Good & Well is just one of the companies that are shaping the IFH Lab, offering exclusive value and insights to program participants. That’s why we’re so pleased that we had the chance to sit down with Olga Cruz, G&W’s Senior Associate.
In this interview, we were able to get a sense of what Good & Well is all about, why they joined IFH Lab, and their take on impact measurement.
All About Good & Well: Focusing on Positive Social Impact
Good & Well is a family office investing in Canadian companies that are leading the way to a more equitable and sustainable economy. They define success not only from the financial lens, but from a lens of positive social impact and sustainability, taking a more holistic view than traditional funds.
Good & Well’s Investment Criteria
As an impact focused VC firm, Good & Well looks for startups that have certain characteristics – balancing strong business results with positive social impact. “For us, businesses are only really succeeding when they’re doing so sustainably: meeting their impact objectives and achieving financial success without externalizing harm to people or the environment,” says Olga.
In Olga’s experience, a keen business mind and an unshakeable passion for impact are a powerful combination that can help make the founder’s vision so compelling it feels inevitable. Good & Well looks at the whole package – a founder’s capabilities, motivations, and values. Put simply, at Good & Well they “care a lot about what founders care about.”
Some of the key things they’re looking for in the early stage founders they invest in include:
- Passionate founders who are not only entrepreneurial, but fueled by a desire to make a difference, and whose motivation to make a difference is at the heart of their venture’s purpose
- Positive impact being integral to the startup’s value proposition, with social/environmental missions actually embedded into the revenue models, decision-making processes, and company cultures.
- Early-stage businesses that can scale sustainably, and are finding a way to unlock an important, untapped opportunity – whether supplying an unmet need, sparking a change in behaviour, or providing a solution to a stubborn problem
- That Good & Well’s support and expertise will create value for the startup and founder
How Can Startups Measure Their Impact?
We asked Olga about two key methods that startups should be using to measure their impact, Theory of Change and Impact Measurement Framework. She clarified that these strategies go beyond just a routine reporting exercise, and are considered in conjunction with the operational and financial metrics to help founders fine-tune their strategy.
Good & Well considers these strategies comparable to tech roadmaps and marketing KPIs – if there’s an intention to drive social change, it’s crucial to have a clear plan of action.
“There is a very popular phrase that says that you can’t manage what you can’t measure, and that’s why one of the first things we do when we invest in a company is to create that blueprint, the theory of change, and then later define output and outcome metrics to help us identify if we’re on track or need to change our approach,” Olga explains.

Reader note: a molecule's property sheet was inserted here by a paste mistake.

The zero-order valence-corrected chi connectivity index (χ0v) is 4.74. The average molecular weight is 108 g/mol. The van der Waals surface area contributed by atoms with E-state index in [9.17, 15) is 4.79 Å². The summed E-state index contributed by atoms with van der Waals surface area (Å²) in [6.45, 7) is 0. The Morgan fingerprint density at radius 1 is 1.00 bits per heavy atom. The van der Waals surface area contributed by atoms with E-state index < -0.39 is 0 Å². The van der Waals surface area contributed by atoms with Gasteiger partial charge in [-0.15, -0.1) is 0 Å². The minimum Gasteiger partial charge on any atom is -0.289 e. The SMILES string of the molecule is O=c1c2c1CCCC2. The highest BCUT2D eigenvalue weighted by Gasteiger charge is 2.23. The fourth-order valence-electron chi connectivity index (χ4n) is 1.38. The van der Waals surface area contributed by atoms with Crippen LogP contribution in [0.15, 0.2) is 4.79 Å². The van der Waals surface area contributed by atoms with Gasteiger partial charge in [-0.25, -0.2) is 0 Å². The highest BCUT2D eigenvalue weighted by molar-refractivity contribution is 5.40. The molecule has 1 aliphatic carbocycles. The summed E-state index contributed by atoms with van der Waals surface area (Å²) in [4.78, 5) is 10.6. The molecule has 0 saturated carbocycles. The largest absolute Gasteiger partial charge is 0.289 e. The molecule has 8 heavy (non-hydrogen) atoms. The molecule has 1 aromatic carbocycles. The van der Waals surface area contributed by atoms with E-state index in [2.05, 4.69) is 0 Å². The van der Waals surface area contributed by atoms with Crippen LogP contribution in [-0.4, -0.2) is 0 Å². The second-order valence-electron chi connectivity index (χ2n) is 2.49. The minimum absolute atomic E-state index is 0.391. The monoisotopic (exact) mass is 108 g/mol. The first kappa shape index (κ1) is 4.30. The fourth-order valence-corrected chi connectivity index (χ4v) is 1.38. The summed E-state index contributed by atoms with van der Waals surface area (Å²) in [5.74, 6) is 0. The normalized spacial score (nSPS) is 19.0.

Theory of Change
A theory of change is a visual strategy document that explains how the activities undertaken by a company contribute to a chain of results that lead to achieving the ultimate impact goal of the company.
Olga recommends starting with that identified ultimate impact goal, then thinking about the activities of the company, and mapping backwards the necessary pre-conditions and how these are linked to the activities to realize those goals.
Impact Measurement Framework
An Impact Measurement and Management Framework (IMM), is based on the theory of change and it helps startups better understand their positive and negative impact. Some of the elements that are defined in this framework are:
- the metrics or targets that tell you whether you are on your way to meeting your ultimate impact goal
- the data you are going to collect and how you are going to collect it
- why you are going to collect it (what is it going to help you learn, prove, and/or improve)
- how often you are going to collect it
Tips for Early-Stage Companies to Define Their Impact
For early-stage startups with constrained resources, developing an IMM may seem daunting, or even unnecessary. However, it’s important to note that the framework can be adapted based on your current capabilities and stage – it can evolve as your business evolves. Olga recommends, at minimum, having a Theory of Change. More complex aspects of measurement like control groups, confirming causality, and doing independent evaluations, can all come into play in later stages.
IFH Lab x Good & Well: A Perfect Pair
IFH Lab is dedicated to working with startups that are advancing technology in the financial health space, particularly for those who are financially vulnerable. As such, they’ve found an ideal partner in Good & Well.
Olga explains, “IFH Lab is today our most trusted source to find impact oriented, early-stage companies in the fintech ecosystem. We have continued building the relationship because we feel our values are aligned, and we always engage with great cohorts of passionate founders, some of whom we may partner with one day.”
Through their involvement, Olga and the Good & Well team are able to share their learnings and practices from their portfolio companies and learn from the IFH founders.
Olga personally hosts an impact measurement & management workshop for participants to dive deeper into the topics we’ve explored here today.
About The IFH Lab
The IFH Lab is a four-month, equity-free program for startups designing real solutions to the most pressing financial health challenges Canadians face today. Applications are now open until June 12th, and we’re inviting Canadian fintech founders to learn more in our upcoming info-session on May 29th.